How to Clean a Digital SLR Lens
Cleaning dSLR lenses is a lot less intimidating than cleaning your camera’s sensor. Cleaning lenses is a lot like cleaning windows. You should become comfortable cleaning lenses whether they are attached to the camera or not. You never know when you’ll need to clean one. Also, you will rarely need to clean the rear lens element (it’s normally covered by a cap or the camera).
If you must, use the same steps as you would to clean the front of the lens. In either case, if you spray a cleaner, spray it on a cloth, not the lens itself. This keeps fluid from seeping into spots where you can’t clean it.
Brush off the lens before you go rubbing anything on it.
Or, use canned air to dust the surface. This will hopefully remove anything that might scratch the lens as you try to clean it.
Use a damp (not sopping) microfiber cloth or unused coffee filter to clean; gently rub the lens from the center out.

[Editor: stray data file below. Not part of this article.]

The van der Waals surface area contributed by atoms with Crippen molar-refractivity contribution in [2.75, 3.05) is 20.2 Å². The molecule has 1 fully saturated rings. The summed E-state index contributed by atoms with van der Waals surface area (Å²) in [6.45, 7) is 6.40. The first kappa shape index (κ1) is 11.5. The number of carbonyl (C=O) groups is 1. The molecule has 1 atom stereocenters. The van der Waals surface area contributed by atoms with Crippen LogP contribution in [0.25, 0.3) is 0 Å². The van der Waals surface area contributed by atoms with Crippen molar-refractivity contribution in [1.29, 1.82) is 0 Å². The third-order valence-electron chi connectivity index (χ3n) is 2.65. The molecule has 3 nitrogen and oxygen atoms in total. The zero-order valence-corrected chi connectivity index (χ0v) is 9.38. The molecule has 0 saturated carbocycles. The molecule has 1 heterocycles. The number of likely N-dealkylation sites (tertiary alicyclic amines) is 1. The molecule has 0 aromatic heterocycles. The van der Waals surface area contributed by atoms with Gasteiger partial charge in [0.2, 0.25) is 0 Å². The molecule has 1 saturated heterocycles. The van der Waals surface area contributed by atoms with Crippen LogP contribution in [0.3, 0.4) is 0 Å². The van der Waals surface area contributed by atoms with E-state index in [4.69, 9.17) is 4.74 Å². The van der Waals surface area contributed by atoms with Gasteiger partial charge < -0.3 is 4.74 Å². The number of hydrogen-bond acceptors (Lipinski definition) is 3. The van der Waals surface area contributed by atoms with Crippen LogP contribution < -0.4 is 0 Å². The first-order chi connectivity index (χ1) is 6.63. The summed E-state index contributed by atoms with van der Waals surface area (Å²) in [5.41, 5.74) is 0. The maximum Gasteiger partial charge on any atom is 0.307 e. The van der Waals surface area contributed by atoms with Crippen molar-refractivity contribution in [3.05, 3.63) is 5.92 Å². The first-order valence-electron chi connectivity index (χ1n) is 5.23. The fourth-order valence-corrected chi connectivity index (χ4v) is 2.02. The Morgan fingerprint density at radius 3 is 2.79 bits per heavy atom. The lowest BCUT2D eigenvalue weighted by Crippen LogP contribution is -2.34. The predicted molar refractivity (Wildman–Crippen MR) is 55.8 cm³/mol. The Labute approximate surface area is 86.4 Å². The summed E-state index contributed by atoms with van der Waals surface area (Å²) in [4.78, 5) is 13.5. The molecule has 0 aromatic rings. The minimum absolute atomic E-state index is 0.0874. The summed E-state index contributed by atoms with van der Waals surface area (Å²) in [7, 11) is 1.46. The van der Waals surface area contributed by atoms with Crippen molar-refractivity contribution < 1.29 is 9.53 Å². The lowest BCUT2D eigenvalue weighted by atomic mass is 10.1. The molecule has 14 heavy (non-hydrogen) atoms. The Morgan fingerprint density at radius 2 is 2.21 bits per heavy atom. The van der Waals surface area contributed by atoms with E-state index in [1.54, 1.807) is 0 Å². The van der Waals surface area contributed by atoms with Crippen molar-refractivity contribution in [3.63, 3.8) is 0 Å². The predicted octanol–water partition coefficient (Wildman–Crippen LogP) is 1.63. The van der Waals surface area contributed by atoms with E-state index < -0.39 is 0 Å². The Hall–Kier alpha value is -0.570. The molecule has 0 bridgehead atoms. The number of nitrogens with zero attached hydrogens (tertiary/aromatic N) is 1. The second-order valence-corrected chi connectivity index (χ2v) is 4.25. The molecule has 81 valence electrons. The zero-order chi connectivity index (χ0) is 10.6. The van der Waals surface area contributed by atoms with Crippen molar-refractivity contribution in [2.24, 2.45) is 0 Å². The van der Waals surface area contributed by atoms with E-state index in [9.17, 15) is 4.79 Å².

That’s if you’re using a NIKKOR lens: Canon recommends wiping from the outside in, using a circular motion. (Think, “Wax off.”)
Occasionally, you may need to use a lens cleaning solution to remove oil. Nikon has a Lens Pen Cleaning System that you can also use. It’s a combination brush and scrubber.
Make sure you’ve wiped off all cleaning fluid (water or otherwise).
The important points are to use a soft, clean cloth or lens cleaning tissue and only approved lens cleaning solutions — or none. Most lens manufacturers recommend against thinners or benzene because of the plastics involved in the lens body. Be careful using any sort of chemicals on lenses with coatings.